(Originally published in the December 18, 2010 issue of The
Blood-Horse magazine. Feel free to share your own thoughts and
the bottom of the column.)
By Evan Hammonds
The racing community took a step down in class Dec. 10 with the passing of Mack Miller. Precious few in the industry today can carry themselves with the warmth, charm, and gentlemanly qualities that Mack did for all of his 89 years.
In a word, Mack could best be described as “genuine.”
I wasn’t around in the days when Mack polished Assagai and Hawaii into turf champions for Charles Engelhard Jr. or when he took the reins for Paul Mellon in the late 1970s but was first introduced to Mr. Miller—“Just call me Mack,” he’d say—when he was perhaps at the zenith of his career. It was August 1987 at a dinner party at New York Racing Association’s racing secretary Lenny Hale’s home outside Saratoga Springs, N.Y. Mack had just been inducted into racing’s Hall of Fame, and during Saratoga’s then-four-week meeting had won two of the big Saturday races, the Whitney Handicap and Travers Stakes (both gr. I) with Mellon’s homebred Java Gold. He would also add the following weekend’s Hopeful Stakes (gr. I) with Crusader Sword to cap off the miraculous month.
Although I was intimidated to be rubbing elbows with racing’s elite, Mack and his delightful wife, Martha, couldn’t have been more gracious and engaging that evening. It wasn’t long before we came to realize Mack had known one of my aunts when they were teenagers. Central Kentucky wasn’t that big in those days—and still isn’t.
While living in New York at the time, I went to see many of Mack’s top horses run at Aqueduct and Belmont Park. A vivid memory from the fall of 1987 was when Java Gold beat older horses for a second time in the Marlboro Cup Invitational Handicap (gr. I). Nagging injuries kept Mack’s favorite from competing at 4, which was one of the few disappointments in the trainer’s illustrious career.
Mack’s victory in the Kentucky Derby (gr. I) with Sea Hero came together like a script to a fairy tale. It seemed things had gone sour in early winter with Sea Hero not performing well at Gulfstream Park, but Mack took him back to his training base in Aiken, S.C., and things began to turn around. Most trainers wouldn’t press forward to Churchill Downs after a fourth-place finish in the Blue Grass Stakes (gr. I), but Mack did, and Sea Hero blossomed before his eyes.
Then on Derby day, everything fell remarkably into place. Sea Hero’s best effort at 2 had come over a sloppy track in the Champagne Stakes (gr. I) at Belmont. Lo and behold, what should happen about an hour before post time at Churchill Downs? A nice rain shower to moisten the track.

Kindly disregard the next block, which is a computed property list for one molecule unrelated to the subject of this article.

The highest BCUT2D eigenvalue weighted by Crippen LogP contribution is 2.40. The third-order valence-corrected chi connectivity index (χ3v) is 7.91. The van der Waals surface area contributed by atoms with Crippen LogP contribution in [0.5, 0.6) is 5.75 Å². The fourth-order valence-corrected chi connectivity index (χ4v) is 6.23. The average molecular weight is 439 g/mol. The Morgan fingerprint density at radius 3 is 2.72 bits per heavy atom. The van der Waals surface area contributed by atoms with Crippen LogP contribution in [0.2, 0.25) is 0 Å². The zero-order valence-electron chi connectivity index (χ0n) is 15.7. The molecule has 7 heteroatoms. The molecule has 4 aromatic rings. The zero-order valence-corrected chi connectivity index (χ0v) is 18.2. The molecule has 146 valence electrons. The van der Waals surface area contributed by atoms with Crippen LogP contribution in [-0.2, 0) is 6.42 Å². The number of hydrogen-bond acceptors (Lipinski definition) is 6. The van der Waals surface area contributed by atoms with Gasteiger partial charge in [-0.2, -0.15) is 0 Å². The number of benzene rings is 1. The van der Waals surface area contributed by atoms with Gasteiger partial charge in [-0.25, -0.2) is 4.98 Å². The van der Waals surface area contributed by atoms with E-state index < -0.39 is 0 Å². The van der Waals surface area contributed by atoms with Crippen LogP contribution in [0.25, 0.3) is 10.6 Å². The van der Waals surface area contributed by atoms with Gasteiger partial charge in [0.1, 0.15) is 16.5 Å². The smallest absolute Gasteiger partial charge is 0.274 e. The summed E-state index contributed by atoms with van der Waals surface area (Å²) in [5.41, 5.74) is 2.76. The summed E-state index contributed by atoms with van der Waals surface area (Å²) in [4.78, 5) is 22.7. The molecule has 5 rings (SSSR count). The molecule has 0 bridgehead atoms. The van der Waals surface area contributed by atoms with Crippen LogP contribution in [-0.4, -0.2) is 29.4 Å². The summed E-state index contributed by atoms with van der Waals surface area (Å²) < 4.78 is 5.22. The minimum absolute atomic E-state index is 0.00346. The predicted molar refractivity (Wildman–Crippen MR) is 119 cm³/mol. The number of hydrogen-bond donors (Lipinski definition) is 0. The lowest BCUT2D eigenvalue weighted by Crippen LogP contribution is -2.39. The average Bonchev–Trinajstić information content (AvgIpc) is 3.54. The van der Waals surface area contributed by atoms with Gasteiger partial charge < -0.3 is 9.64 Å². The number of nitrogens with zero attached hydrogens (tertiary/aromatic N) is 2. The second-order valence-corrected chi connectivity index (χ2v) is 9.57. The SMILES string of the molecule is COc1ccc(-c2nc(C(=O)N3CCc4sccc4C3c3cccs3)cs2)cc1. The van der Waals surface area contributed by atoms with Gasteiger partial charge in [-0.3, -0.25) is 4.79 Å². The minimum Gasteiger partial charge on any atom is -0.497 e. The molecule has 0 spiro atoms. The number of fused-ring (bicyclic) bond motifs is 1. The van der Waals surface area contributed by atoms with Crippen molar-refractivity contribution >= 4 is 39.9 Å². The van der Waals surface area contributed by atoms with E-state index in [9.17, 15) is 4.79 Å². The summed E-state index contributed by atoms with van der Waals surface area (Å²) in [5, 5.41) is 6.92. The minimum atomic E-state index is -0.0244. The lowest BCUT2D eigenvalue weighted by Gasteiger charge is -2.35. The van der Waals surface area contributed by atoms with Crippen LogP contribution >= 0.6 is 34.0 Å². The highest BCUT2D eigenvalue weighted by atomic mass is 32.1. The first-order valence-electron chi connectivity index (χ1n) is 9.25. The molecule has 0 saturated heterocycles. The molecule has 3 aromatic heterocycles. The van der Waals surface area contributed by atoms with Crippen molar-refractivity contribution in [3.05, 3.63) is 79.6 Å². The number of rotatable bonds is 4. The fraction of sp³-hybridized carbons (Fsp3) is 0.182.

Years later, when my family and I moved back to Kentucky, we found Mack and Martha at the Versailles Presbyterian Church. As often as they could, they would be there, sitting with family members in the second row. A personal treat on most Sundays was checking in with Mack after the services to get his opinion on the previous day’s stakes races, the state of the industry, and more importantly in the fall, his take on the University of Kentucky’s football games.
It takes an eternal optimist to back the UK football team, one that has suffered through several decades of disappointments and heartache, but Mack was one of the team’s biggest supporters I’ve known.
If you didn’t get caught up with Mack on Sunday morning, you could catch him most Sunday afternoons at the grocery store in Versailles. Mack had the job of preparing dinner at home on Sunday evenings, and the menu was consistent: omelets. You could find Mack pushing the cart, a dozen eggs up front.
Despite Mack’s declining health in the last year, whenever you saw him, his eyes would brighten and he would flash a warm smile. In his final months an aide helped him with the shopping, and sometimes you could find Mack in the car in the parking lot if he was having a rough day. He always had a moment to chat, see how the family was doing, and offer some encouragement.
In today’s cookie-cutter world, Mack always gave everyone his personal touch.